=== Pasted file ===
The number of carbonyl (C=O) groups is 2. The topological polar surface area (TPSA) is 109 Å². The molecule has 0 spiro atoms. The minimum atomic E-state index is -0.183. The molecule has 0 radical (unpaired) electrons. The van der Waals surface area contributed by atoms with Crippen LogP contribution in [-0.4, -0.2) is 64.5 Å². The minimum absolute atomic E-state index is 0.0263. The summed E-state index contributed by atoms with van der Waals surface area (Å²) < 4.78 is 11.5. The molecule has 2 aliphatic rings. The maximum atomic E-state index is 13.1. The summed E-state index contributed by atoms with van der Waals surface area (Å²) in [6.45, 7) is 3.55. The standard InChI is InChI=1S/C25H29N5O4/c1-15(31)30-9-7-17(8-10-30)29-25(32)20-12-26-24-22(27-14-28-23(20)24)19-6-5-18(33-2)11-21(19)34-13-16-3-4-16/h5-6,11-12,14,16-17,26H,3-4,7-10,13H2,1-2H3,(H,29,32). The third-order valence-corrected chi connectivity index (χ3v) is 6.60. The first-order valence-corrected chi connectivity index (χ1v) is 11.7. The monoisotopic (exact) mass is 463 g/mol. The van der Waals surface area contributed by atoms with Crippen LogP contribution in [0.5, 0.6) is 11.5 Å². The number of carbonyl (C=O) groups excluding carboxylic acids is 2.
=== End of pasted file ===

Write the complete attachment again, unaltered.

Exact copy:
The number of carbonyl (C=O) groups is 2. The topological polar surface area (TPSA) is 109 Å². The molecule has 0 spiro atoms. The minimum atomic E-state index is -0.183. The molecule has 0 radical (unpaired) electrons. The van der Waals surface area contributed by atoms with Crippen LogP contribution in [-0.4, -0.2) is 64.5 Å². The minimum absolute atomic E-state index is 0.0263. The summed E-state index contributed by atoms with van der Waals surface area (Å²) < 4.78 is 11.5. The molecule has 2 aliphatic rings. The maximum atomic E-state index is 13.1. The summed E-state index contributed by atoms with van der Waals surface area (Å²) in [6.45, 7) is 3.55. The standard InChI is InChI=1S/C25H29N5O4/c1-15(31)30-9-7-17(8-10-30)29-25(32)20-12-26-24-22(27-14-28-23(20)24)19-6-5-18(33-2)11-21(19)34-13-16-3-4-16/h5-6,11-12,14,16-17,26H,3-4,7-10,13H2,1-2H3,(H,29,32). The third-order valence-corrected chi connectivity index (χ3v) is 6.60. The first-order valence-corrected chi connectivity index (χ1v) is 11.7. The monoisotopic (exact) mass is 463 g/mol. The van der Waals surface area contributed by atoms with Crippen LogP contribution in [0.5, 0.6) is 11.5 Å². The number of carbonyl (C=O) groups excluding carboxylic acids is 2.